Local Startup Takes New Twist On Employee Morale, Sets Up Fight Club

Story by Benjamin F. Kuo


Most companies, when they're looking to raise company morale, might set up a company picnic, Friday night beer bash, or maybe go on a ski trip. Instead, the executives over at Culver City-based Fonality decided on something different: a full blown, mixed-martial arts (MMA) tournament between its employees. Fonality, which is a venture-backed developer of PBX software used for replacing corporate phone systems, is in the midst of its own version of an employee morale-booster: training for the "Fonality Fight Club" and a competition refereed by martial arts expert Chris Reilly, who regularly trains fighters for the Ultimate Fighting Championship (UFC). According to CEO Chris Lyman and VP of Product and Marketing Corey Brundage, the idea for the fight club came when Lyman ran into Reilly in a restaurant, and learned about his fighting class. Lyman explains that because of the lackluster economy, the "energy was different" around the firm, and they felt instead of solving by "hugging it out" they'd "punch it out."

"I think the CEO and VP of Marketing are expendable, but I do worry about the guys in support, who actually do the work," Lyman said in an interview, when asked whether he had any worries about their key employees being injured. Lyman also said that the participants will be wearing lots of safety guards, like shin guards, mouth guards, head wraps, and more. The company has also banned people who have previously fought before, or had experience in martial arts, from participating, with the exception of one employee. Lyman said the firm now has 17 employees signed up for the event.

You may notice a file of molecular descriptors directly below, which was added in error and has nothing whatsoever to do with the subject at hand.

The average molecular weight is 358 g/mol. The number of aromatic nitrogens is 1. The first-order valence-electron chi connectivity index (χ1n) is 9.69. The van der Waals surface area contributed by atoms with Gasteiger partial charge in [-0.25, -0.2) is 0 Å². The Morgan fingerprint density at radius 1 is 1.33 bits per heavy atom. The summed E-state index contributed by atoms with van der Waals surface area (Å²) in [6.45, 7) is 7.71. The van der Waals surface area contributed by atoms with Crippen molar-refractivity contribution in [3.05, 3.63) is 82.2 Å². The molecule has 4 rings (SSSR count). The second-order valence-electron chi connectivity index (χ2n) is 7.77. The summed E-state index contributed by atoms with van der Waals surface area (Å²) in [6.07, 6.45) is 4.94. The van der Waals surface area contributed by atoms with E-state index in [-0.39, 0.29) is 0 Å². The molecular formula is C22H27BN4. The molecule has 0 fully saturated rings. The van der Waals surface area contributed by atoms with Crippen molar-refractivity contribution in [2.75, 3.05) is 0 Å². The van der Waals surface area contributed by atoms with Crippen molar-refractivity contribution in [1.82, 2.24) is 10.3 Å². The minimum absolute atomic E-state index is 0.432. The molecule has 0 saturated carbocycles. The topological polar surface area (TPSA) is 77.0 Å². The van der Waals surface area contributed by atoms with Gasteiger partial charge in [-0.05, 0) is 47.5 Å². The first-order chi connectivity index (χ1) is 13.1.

What do employees get out of beating each other up? The firm is giving the winner two free weeks of vacation. The loser will have grow a mustache, commensurate to which round in the fight they lose, plus write a hand written note to the winner's mother, apologizing for losing to the winner.

As for the firm's business, Lyman said that the company--which recently reported it had strong financial growth in recent months--is not immune from the current slowdown, but said the company is using the environment to become more efficient in its business, explaining that some of the best companies have been built in recessions.


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